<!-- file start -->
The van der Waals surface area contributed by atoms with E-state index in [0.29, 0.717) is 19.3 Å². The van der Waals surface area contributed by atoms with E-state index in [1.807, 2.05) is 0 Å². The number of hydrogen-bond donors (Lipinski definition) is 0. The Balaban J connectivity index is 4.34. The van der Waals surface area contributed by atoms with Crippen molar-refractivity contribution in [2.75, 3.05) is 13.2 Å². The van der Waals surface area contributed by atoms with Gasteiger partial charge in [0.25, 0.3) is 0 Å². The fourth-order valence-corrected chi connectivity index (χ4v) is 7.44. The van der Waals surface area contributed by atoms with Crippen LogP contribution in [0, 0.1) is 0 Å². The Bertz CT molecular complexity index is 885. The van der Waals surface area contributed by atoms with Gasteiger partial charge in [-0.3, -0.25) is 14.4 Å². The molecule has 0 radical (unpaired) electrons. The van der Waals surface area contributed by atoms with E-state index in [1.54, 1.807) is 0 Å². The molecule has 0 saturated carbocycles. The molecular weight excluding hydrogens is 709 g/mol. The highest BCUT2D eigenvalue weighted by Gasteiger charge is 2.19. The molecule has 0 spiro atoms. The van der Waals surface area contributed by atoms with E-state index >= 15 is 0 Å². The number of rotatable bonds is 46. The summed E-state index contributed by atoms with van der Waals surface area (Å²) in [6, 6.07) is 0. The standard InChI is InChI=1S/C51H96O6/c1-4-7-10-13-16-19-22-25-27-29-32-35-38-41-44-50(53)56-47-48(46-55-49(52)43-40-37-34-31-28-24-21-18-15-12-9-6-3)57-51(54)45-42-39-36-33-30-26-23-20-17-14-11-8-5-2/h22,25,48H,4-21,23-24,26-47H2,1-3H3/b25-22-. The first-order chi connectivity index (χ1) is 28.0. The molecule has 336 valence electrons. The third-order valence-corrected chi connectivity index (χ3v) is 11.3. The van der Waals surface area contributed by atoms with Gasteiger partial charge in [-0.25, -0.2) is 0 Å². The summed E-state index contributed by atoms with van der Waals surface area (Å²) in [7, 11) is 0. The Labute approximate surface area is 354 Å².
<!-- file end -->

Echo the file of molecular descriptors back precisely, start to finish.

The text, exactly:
The van der Waals surface area contributed by atoms with E-state index in [0.29, 0.717) is 19.3 Å². The van der Waals surface area contributed by atoms with E-state index in [1.807, 2.05) is 0 Å². The number of hydrogen-bond donors (Lipinski definition) is 0. The Balaban J connectivity index is 4.34. The van der Waals surface area contributed by atoms with Crippen molar-refractivity contribution in [2.75, 3.05) is 13.2 Å². The van der Waals surface area contributed by atoms with Gasteiger partial charge in [0.25, 0.3) is 0 Å². The fourth-order valence-corrected chi connectivity index (χ4v) is 7.44. The van der Waals surface area contributed by atoms with Crippen LogP contribution in [0, 0.1) is 0 Å². The Bertz CT molecular complexity index is 885. The van der Waals surface area contributed by atoms with Gasteiger partial charge in [-0.3, -0.25) is 14.4 Å². The molecule has 0 radical (unpaired) electrons. The van der Waals surface area contributed by atoms with E-state index in [1.54, 1.807) is 0 Å². The molecule has 0 saturated carbocycles. The molecular weight excluding hydrogens is 709 g/mol. The highest BCUT2D eigenvalue weighted by Gasteiger charge is 2.19. The molecule has 0 spiro atoms. The van der Waals surface area contributed by atoms with E-state index >= 15 is 0 Å². The number of rotatable bonds is 46. The summed E-state index contributed by atoms with van der Waals surface area (Å²) in [6, 6.07) is 0. The standard InChI is InChI=1S/C51H96O6/c1-4-7-10-13-16-19-22-25-27-29-32-35-38-41-44-50(53)56-47-48(46-55-49(52)43-40-37-34-31-28-24-21-18-15-12-9-6-3)57-51(54)45-42-39-36-33-30-26-23-20-17-14-11-8-5-2/h22,25,48H,4-21,23-24,26-47H2,1-3H3/b25-22-. The first-order chi connectivity index (χ1) is 28.0. The molecule has 336 valence electrons. The third-order valence-corrected chi connectivity index (χ3v) is 11.3. The van der Waals surface area contributed by atoms with Gasteiger partial charge in [-0.25, -0.2) is 0 Å². The summed E-state index contributed by atoms with van der Waals surface area (Å²) in [7, 11) is 0. The Labute approximate surface area is 354 Å².